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MACROECONOMICS - Case Study Example

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Q.a) Each point on the Aggregate Demand curve represents short run equilibrium in the economy. During recession, the output declines. This is either because any one of the components of aggregate demand (AD) including consumption (C), investment (I), government spending (G) and net exports (NX) decreases or the price level increases…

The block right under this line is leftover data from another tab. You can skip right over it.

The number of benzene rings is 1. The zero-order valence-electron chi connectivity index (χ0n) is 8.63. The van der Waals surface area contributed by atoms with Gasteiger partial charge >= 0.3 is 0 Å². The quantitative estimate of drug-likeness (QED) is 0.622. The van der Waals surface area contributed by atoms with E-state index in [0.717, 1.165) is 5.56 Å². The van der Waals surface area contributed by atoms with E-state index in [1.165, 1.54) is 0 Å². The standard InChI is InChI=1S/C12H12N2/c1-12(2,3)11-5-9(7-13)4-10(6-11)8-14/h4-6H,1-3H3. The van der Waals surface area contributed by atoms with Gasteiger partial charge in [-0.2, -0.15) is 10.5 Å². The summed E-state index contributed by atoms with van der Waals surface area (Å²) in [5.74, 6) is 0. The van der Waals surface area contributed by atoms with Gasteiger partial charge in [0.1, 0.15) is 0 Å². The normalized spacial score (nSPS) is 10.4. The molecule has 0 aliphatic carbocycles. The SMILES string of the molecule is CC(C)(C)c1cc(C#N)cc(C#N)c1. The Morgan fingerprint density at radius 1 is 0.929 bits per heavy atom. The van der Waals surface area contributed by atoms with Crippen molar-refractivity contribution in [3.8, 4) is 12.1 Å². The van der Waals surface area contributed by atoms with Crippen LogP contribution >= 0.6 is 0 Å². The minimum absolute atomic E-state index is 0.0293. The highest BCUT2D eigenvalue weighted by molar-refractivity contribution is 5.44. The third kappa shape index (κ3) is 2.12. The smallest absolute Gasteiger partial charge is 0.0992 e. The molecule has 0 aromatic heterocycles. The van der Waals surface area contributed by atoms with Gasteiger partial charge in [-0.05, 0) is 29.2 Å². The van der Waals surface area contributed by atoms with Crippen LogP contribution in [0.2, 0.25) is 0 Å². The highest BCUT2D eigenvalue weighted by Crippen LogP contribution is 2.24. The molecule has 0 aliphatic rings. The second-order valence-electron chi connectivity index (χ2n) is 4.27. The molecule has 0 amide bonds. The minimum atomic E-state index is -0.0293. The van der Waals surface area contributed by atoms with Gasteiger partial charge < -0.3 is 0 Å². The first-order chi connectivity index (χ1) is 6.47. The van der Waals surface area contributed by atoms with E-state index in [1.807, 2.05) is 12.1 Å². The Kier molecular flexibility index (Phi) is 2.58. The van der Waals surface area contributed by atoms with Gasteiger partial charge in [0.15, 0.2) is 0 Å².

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Download file to see previous pages This results in the shift of the AD curve to the left. Aggregate supply (AS) is the total desired output of all the nations’ producer (Chrystal, p. 666). Since there is imported inflation in UK because of the rising oil prices, the AS is shifted leftwards as shown in the diagram below. Keynesians argue that demand (AD) finds its own supply. They stress about increasing AD or implementing policies that will stimulate aggregate demand. Monetary and Fiscal policies are demand-side policies; they serve to boost Aggregate demand. Aggregate demand can be increased by implementing expansionary fiscal policy like more government spending and lower tax rates and expansionary monetary policy which is reducing interest rates and increasing money supply. Classical economists are proponents of supply-side policies. They argue that supply finds its own demand. They are in favor of boosting aggregate supply through supply side policies like training and educating workers. Classical economists argue that if AS increases due to supply-side policies, there will be less inflation. Inflation associated with production costs will be lowered. There is also lower structural and frictional unemployment as a result of increased AS. It works this way: increasing AS will require more workers so employers will start hiring. Since productivity increases as a result of increasing AS supply, a country like UK will be able to export more as a result of this. Q.b) This economic shock where the whole economy has slowed will result in workers being laid off and people who are already unemployed will find it very difficult to find a job. Cyclical unemployment or demand-deficient unemployment occurs whenever total demand is insufficient to purchase all of the economy’s potential output, causing a recessionary gap in which actual output is less than potential output (Chrystal, 2004, p. 595). It can be measured as the number of people who would be employed if the economy were at potential GDP minus the number of persons currently employed (Chrystal, 2004). Frictional unemployment results from the normal turnover of labor. Young people who enter the labor force and searching for jobs are an important source of frictional unemployment (Chrystal, 2004, p. 600). Also people who are planning to switch their present job are a source of frictional unemployment. Some people leave a job because of job-dissatisfaction and others are terminated. Structural unemployment occurs because structural adjustments can cause unemployment (Chrystal, 2004). Since the demand for labor is a derived demand, when the demand for product changes, the demand for labor also changes. If labor does not adjust as per the changing product demand, there is structural unemployment. Cyclical unemployment best describes the rising unemployment in the UK. Since UK is in the recessionary period of the business cycle, it means there is low economic activity and also there is less demand for the country’s output. Hysteresis is a Greek word which means ‘coming late’ and in economics, it means that the current equilibrium is not independent of what has gone before- it is path dependent (Chrystal, 2004, p. 601). The impact of hysteresis on NAIRU (natural rate of unemployment) is that the NAIRU will be higher after periods of high unemployment than after periods of low unemployment. Through hysteresis, the shock ...Download file to see next pagesRead More
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